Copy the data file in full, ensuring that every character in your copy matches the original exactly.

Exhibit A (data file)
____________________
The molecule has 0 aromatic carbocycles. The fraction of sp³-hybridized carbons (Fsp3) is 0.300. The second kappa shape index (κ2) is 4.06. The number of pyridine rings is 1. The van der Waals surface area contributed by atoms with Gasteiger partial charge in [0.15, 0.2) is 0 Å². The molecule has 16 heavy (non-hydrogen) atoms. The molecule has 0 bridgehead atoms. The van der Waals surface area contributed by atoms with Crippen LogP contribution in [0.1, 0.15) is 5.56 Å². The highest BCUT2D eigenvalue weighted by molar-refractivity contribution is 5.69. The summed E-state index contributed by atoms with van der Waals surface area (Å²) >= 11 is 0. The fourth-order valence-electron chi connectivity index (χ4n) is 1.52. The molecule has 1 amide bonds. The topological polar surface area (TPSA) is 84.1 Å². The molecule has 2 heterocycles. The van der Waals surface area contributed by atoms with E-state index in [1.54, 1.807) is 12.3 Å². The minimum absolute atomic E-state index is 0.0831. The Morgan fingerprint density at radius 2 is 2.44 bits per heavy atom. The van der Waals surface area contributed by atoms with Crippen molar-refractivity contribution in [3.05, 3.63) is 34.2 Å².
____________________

The molecule has 0 aromatic carbocycles. The fraction of sp³-hybridized carbons (Fsp3) is 0.300. The second kappa shape index (κ2) is 4.06. The number of pyridine rings is 1. The van der Waals surface area contributed by atoms with Gasteiger partial charge in [0.15, 0.2) is 0 Å². The molecule has 16 heavy (non-hydrogen) atoms. The molecule has 0 bridgehead atoms. The van der Waals surface area contributed by atoms with Crippen LogP contribution in [0.1, 0.15) is 5.56 Å². The highest BCUT2D eigenvalue weighted by molar-refractivity contribution is 5.69. The summed E-state index contributed by atoms with van der Waals surface area (Å²) >= 11 is 0. The fourth-order valence-electron chi connectivity index (χ4n) is 1.52. The molecule has 1 amide bonds. The topological polar surface area (TPSA) is 84.1 Å². The molecule has 2 heterocycles. The van der Waals surface area contributed by atoms with E-state index in [1.54, 1.807) is 12.3 Å². The minimum absolute atomic E-state index is 0.0831. The Morgan fingerprint density at radius 2 is 2.44 bits per heavy atom. The van der Waals surface area contributed by atoms with Crippen molar-refractivity contribution in [3.05, 3.63) is 34.2 Å².